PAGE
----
Students are more engaged and willing to take learning risks when they feel like they are part of a team. The beginning of the year is the perfect time to lay the foundation for a safe learning environment by building class community arts. Arts Integration can be the perfect tool to allow students to showcase their individual interests while collaborating to build trust and teamwork – very important social skills.
The following ideas are for whole group instruction – providing “safety in numbers” for those students who need time to warm up. As students become more comfortable, I move on to true Arts-integrated lessons that take students deeper into the Arts and academics.
Design a Building Class Community Arts Flag
Have a class meeting and vote for a class mascot, class colors, and a class name. It seems basic, but I have found that this helps students take ownership of their class. I have students offer suggestions for mascots first. Because this becomes part of our class name, we discuss how alliteration makes a name even more catchy. After we list all of the student suggestions, we vote as a class and narrow it down to a winner. (In the past, my class has named themselves Branstetter’s Barracudas, Branstetter’s Brainy Bunch, Room 49ers, and with my maiden name, Shannon’s Shining Stars.) We choose a pair of colors following the same voting method.
Once we have our mascot and colors, we discuss the creation of class community arts like flag. For intermediate grades, we have examined the Coat of Arms for various countries and groups and then designed flags based on those characteristics. For my younger students, I ask them to come up with a flag idea that represents our class mascot and all of the students using only our class colors.
Students take some time to create original flag designs on a blank piece of 8 1/2 x 11 paper, and then we post them on the board when they are completed. We vote on the design that we would like to represent our class community arts, and then I transfer the design onto a plain white bandana using fabric markers.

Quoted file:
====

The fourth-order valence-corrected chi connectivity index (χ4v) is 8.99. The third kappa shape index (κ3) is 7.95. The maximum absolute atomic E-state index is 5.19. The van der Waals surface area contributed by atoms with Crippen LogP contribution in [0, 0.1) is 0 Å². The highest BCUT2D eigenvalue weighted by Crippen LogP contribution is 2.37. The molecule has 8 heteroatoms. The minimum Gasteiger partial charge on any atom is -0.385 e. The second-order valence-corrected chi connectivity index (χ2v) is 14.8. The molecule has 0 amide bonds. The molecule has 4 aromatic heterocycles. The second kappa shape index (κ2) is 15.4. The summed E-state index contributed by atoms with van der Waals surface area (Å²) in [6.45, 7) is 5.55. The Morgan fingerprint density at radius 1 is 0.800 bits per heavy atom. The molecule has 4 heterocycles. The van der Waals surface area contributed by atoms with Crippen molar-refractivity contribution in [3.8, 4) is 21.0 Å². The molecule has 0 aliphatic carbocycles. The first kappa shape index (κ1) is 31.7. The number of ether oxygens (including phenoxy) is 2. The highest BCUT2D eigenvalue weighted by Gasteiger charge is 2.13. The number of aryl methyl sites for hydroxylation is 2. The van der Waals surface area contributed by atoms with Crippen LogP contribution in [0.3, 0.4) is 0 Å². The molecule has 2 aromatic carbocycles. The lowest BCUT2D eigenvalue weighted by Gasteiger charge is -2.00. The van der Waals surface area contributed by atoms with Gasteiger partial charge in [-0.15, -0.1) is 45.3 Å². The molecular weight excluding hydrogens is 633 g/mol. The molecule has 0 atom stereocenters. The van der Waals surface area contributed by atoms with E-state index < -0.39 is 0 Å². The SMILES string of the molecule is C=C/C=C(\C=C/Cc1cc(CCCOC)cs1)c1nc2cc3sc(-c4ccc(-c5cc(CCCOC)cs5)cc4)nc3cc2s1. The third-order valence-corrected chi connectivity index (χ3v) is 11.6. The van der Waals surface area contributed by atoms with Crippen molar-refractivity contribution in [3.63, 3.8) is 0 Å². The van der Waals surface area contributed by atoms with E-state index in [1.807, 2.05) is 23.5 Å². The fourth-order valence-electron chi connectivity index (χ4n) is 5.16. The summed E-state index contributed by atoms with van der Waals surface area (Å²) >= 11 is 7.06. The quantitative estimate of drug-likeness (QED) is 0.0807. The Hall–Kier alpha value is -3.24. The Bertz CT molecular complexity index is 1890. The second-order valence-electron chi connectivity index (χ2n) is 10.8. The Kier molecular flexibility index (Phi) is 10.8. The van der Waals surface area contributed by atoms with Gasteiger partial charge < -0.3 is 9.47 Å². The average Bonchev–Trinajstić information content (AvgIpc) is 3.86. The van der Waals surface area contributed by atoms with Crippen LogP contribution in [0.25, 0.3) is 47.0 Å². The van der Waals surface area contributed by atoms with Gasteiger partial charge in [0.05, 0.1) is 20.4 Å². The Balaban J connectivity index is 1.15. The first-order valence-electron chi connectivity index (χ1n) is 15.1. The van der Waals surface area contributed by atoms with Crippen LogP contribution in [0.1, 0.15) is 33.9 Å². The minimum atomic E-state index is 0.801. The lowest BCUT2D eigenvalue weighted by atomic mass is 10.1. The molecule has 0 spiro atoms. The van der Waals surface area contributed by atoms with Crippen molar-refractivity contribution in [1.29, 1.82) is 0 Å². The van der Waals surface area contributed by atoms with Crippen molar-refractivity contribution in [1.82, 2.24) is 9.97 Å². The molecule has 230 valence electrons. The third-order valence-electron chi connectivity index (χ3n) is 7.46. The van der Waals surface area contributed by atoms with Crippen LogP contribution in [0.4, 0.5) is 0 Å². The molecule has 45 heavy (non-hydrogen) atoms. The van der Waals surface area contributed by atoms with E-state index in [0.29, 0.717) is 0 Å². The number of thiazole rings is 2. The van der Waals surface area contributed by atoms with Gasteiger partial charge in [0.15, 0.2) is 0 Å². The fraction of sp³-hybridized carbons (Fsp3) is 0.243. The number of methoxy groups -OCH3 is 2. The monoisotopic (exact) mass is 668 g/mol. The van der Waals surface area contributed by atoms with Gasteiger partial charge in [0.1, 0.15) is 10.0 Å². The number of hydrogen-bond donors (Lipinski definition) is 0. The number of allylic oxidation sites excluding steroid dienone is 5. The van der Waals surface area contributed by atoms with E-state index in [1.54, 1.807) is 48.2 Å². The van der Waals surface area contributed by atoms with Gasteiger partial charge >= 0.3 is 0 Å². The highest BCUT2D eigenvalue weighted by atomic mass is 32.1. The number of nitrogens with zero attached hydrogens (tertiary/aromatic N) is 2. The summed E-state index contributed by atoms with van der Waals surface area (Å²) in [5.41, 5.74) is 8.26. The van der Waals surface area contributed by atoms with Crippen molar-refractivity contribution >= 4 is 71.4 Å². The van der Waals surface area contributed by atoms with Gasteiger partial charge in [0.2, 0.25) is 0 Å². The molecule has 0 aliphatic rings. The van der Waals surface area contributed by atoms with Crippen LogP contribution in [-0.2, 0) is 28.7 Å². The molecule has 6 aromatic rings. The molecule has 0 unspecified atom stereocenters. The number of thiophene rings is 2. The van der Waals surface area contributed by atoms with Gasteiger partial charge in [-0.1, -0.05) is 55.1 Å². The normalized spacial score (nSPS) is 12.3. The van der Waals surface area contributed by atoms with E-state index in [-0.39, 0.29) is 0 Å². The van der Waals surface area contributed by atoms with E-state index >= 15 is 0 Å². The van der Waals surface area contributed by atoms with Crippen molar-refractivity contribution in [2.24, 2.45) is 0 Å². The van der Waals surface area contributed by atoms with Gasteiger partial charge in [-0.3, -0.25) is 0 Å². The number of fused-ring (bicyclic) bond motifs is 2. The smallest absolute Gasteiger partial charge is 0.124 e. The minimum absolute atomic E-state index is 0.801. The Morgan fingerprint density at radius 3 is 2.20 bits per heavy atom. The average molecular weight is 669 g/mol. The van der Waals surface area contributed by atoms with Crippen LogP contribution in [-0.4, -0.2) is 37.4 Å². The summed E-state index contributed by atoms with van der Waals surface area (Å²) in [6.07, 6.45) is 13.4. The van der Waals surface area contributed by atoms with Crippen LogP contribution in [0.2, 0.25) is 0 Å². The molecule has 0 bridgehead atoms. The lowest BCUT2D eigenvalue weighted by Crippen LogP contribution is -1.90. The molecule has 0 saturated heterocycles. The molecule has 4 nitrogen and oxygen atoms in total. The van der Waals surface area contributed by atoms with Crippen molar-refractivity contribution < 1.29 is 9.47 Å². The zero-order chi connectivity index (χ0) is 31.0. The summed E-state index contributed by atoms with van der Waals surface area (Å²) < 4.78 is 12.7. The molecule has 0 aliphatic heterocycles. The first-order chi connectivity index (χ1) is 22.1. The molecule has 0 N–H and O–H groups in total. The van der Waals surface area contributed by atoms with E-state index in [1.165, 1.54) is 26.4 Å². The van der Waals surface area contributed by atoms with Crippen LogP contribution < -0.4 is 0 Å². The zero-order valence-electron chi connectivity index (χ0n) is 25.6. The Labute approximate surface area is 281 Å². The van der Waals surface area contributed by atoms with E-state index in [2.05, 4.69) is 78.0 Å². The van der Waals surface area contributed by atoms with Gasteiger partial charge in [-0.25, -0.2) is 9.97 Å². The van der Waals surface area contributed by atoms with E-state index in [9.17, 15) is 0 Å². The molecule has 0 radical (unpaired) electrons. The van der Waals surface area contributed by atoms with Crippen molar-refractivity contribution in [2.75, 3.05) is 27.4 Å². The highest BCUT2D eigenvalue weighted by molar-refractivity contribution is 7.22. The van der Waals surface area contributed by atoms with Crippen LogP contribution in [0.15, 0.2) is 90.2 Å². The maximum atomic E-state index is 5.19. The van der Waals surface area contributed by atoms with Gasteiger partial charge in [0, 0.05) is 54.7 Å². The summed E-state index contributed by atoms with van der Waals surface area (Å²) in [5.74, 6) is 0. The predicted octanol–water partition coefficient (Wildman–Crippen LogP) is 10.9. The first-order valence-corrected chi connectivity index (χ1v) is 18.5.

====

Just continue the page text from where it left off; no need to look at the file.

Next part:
Some years I have attached the completed bandana to a dowel rod for our line leader to carry when we travel in the hallway, and other years we have hung it in our classroom. At the end of the year, I move the flag to our collection of retired flags that hang around the upper perimeter of my classroom. When students come back to visit, they always look for their flag on the wall.
Create or Choose a Class Community Arts Song
Find a motivational song that students enjoy and play it at the beginning or end of the day. There are many playlists available if you search for motivational or inspirational pop songs, just make sure to read through the lyrics first to check for appropriate content. I usually pick a few and share them with the students. We vote as a class after the students have heard them a few times.
Here are a few that I have used in the past:
- “Home” by Phillip Phillips
- “Adventure of a Lifetime” by Coldplay
- “Beautiful Day” by U2
- “Brand New Day” by Sting
- “Best Day of My Life” by American Authors
- “Walking on Sunshine” by Katrina and the Waves
- “All Star” by Smashmouth
- “You Gotta Be” by Des’ree
- “With a Little Help From My Friends” by The Beatles (or Joe Cocker)
- “Here Comes the Sun” by The Beatles
Gummy Worm Poetry
Give each student a gummy worm, and have them observe and describe the colors they see. As an icebreaker, have students share information about themselves using the color key on this worksheet. Then, have students write an acrostic poem (also outlined on the worksheet) that shares some of that information. Using a piece of poster board, sketch a large-scale gummy worm outline and cut it for students to use as a tracer.
After students cut and trace their own gummy worm, have them use watercolors to paint the gummy worm, modeling the colors after the worm they started with. This is a great time to introduce color mixing and watercolor techniques since the translucent gummy worm colors overlap. (The picture below does not represent this.) Students then publish their acrostic poem on their painted gummy worm.
Next week, I’ll be sharing a brand new, ready-made unit on creating illuminated letters. This short unit is geared toward intermediate elementary students and is a wonderful way for students to share information about themselves integrating visual art and social studies. Students will learn a brief history of illuminated letters and manuscripts, and then they will create an illuminated initial to represent their interests and personality. As always, it will be free for you after registering! In the meantime, browse through some of our already created units.
Best of luck as you prepare for the upcoming school year! We hope that this class community arts ideas can help you.